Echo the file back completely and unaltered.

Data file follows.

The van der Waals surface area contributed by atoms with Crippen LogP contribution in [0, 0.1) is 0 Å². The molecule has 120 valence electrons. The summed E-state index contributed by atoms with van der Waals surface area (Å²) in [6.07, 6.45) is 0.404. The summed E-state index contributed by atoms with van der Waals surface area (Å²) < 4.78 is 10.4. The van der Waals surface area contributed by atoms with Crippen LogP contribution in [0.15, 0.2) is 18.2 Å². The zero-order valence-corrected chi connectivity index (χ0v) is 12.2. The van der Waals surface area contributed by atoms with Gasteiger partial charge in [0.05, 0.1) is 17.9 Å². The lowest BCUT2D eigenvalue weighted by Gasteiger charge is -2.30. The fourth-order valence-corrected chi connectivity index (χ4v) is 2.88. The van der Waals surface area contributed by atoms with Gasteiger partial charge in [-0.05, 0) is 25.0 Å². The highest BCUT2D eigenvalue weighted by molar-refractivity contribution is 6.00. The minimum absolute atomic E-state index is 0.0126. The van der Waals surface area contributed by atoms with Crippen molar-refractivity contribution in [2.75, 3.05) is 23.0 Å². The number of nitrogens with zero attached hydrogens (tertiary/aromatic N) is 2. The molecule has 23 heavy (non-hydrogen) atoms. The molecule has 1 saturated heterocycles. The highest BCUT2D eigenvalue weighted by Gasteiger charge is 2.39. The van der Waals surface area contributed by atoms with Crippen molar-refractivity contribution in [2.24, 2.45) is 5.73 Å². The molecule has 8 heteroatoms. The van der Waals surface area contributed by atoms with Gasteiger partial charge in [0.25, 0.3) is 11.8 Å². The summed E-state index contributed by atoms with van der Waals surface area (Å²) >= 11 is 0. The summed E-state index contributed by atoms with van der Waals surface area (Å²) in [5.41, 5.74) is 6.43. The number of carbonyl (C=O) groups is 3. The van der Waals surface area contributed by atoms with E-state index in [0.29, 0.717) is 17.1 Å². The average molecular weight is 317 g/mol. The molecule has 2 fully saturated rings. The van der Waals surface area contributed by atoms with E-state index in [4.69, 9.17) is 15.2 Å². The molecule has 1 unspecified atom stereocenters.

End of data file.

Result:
The van der Waals surface area contributed by atoms with Crippen LogP contribution in [0, 0.1) is 0 Å². The molecule has 120 valence electrons. The summed E-state index contributed by atoms with van der Waals surface area (Å²) in [6.07, 6.45) is 0.404. The summed E-state index contributed by atoms with van der Waals surface area (Å²) < 4.78 is 10.4. The van der Waals surface area contributed by atoms with Crippen LogP contribution in [0.15, 0.2) is 18.2 Å². The zero-order valence-corrected chi connectivity index (χ0v) is 12.2. The van der Waals surface area contributed by atoms with Gasteiger partial charge in [0.05, 0.1) is 17.9 Å². The lowest BCUT2D eigenvalue weighted by Gasteiger charge is -2.30. The fourth-order valence-corrected chi connectivity index (χ4v) is 2.88. The van der Waals surface area contributed by atoms with Gasteiger partial charge in [-0.05, 0) is 25.0 Å². The highest BCUT2D eigenvalue weighted by molar-refractivity contribution is 6.00. The minimum absolute atomic E-state index is 0.0126. The van der Waals surface area contributed by atoms with Crippen molar-refractivity contribution in [2.75, 3.05) is 23.0 Å². The number of nitrogens with zero attached hydrogens (tertiary/aromatic N) is 2. The molecule has 23 heavy (non-hydrogen) atoms. The molecule has 1 saturated heterocycles. The highest BCUT2D eigenvalue weighted by Gasteiger charge is 2.39. The van der Waals surface area contributed by atoms with Crippen molar-refractivity contribution in [2.24, 2.45) is 5.73 Å². The molecule has 8 heteroatoms. The van der Waals surface area contributed by atoms with Gasteiger partial charge in [0.25, 0.3) is 11.8 Å². The summed E-state index contributed by atoms with van der Waals surface area (Å²) >= 11 is 0. The summed E-state index contributed by atoms with van der Waals surface area (Å²) in [5.41, 5.74) is 6.43. The number of carbonyl (C=O) groups is 3. The van der Waals surface area contributed by atoms with E-state index in [0.29, 0.717) is 17.1 Å². The average molecular weight is 317 g/mol. The molecule has 2 fully saturated rings. The van der Waals surface area contributed by atoms with E-state index in [4.69, 9.17) is 15.2 Å². The molecule has 1 unspecified atom stereocenters.